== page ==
An intellectual composes music: in the case of Peter Ruzicka, this means that his works are created before a broad intellectual-historical backdrop, in full awareness of the ubiquity of history - but they are by no means academic. Refreshingly free of any cerebral avant-garde attitude, the music of his late style is full of a richly expressive creative urge. It communicates directly - Ruzicka's reminiscent perpetuation of motifs and signals, processes of formation and disintegration thrill audiences in a manner analogous to Gustav Mahler's sound images. From listening attentively and dialectically to Mahler, from the natural sound of Symphony No. 1 to the nine-tone catastrophic chord of Symphony No. 10, there arises an orchestral music drama by Ruzicka - at once idyllic in its background and fragmented like a nightmare. It is performed by the Deutsche Symphonie-Orchester Berlin under the composer's direction with devotion - this is evident in the staggered arrangement of sonic layers, perfectly articulated crescendi, precisely intoned, glassy frictions and exciting timbres. This brilliant first recording of three orchestral works by Ruzicka could not be more authoritative.

Peter Krause, concerti June 2014


Works for Violoncello

pr violoncello

...ÜBER DIE GRENZE (... Beyond the Boundary) Concerto for Violoncello and Chamber Orchestra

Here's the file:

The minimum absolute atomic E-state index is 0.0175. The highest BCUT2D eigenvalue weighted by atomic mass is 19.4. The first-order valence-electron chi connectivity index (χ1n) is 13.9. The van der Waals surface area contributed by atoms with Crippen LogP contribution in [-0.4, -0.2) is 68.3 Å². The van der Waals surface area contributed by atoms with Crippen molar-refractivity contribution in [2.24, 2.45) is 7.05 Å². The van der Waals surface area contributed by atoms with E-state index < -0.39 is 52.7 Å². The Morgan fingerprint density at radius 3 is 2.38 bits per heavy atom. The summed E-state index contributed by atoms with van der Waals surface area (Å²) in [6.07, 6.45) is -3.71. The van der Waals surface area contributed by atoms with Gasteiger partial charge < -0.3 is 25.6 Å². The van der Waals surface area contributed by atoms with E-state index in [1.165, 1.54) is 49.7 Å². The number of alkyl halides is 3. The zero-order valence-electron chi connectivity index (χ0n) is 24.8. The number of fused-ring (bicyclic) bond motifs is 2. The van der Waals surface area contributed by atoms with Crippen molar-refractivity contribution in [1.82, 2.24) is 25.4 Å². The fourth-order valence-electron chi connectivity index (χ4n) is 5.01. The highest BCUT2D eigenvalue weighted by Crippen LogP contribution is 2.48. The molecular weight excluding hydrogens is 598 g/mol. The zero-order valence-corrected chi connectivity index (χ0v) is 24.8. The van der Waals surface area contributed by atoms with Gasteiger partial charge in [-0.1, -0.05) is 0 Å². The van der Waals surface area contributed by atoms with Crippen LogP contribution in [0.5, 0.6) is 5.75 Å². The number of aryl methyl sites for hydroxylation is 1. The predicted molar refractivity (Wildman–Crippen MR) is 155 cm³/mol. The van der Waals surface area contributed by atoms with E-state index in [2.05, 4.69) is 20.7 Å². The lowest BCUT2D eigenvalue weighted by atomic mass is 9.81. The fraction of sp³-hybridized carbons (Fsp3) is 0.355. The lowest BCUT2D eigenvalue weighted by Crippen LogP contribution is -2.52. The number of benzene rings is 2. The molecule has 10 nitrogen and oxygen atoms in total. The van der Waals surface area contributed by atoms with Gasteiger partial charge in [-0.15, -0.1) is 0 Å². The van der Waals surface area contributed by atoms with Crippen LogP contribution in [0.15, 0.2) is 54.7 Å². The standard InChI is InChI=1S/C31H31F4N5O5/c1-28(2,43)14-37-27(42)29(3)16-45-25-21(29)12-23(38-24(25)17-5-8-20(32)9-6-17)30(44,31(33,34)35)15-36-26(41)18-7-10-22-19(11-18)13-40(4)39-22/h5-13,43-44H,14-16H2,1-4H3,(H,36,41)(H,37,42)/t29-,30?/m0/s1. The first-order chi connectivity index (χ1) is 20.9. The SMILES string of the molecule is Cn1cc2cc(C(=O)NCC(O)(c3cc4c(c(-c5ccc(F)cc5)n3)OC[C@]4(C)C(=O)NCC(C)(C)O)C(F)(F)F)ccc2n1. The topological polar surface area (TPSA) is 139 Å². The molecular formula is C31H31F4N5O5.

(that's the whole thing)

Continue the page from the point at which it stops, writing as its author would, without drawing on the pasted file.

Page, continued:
REZITATIV for Violoncello and Piano
NACHSCHRIFT (POSTSCRIPT) for Violoncello and Piano
STILLE (STILLNESS) for Violoncello

Valentin Radutiu, Violoncello, Per Rundberg, Camerata Salzburg conducted by Peter Ruzicka
Co-production Deutschlandfunk, December 2012/March 2013

This music explores extremes, settling on boundaries and provoking new listening experiences. Peter Ruzicka is interested in areas the subtleties of which must be interpreted with thoroughness, whether it is a question of withdrawal into inaudibility or the emergence of an enormous wave. "...über die Grenze" (...Beyond the Boundary) is the name of Ruzicka's cello concerto; a horizontal line runs through the work, but this line sometimes seems to be more felt than heard. The high tone of the chamber orchestra's strings, however, never disappears entirely, and Valentin Radutiu's violoncello playing is brilliant before this backdrop. Indeed, Ruzicka is concerned here with the boundary between life and death. The Camerata Salzburg under Peter Ruzicka's direction maintains this tension up to the end in a congenial cooperation that clearly illuminates Ruzicka's expressive spectra.

Music *****
Sound *****

Tilmann Urbach, Fono Forum, February 2014

Ruzicka's customary, highly expressive style meets here with an instrument that seems to be especially made for it - the cello's broad sonic spectrum presents the most differentiated, indeed extreme emotional states. It is not by chance that several of the works recorded here were created in close temporal proximity to Ruzicka's two stage works CELAN and HÖLDERLIN - both personalities of literary history with existential borderline experiences on the edge of falling silent or of annihilation. Radutiu constantly immerses himself in this sound world, felicitously placing his outstanding technical abilities at the service of interpreting this music, especially the solo works. In the Concerto, he finds ideals partners in the Camerata Salzburg for decidedly intimate music-making.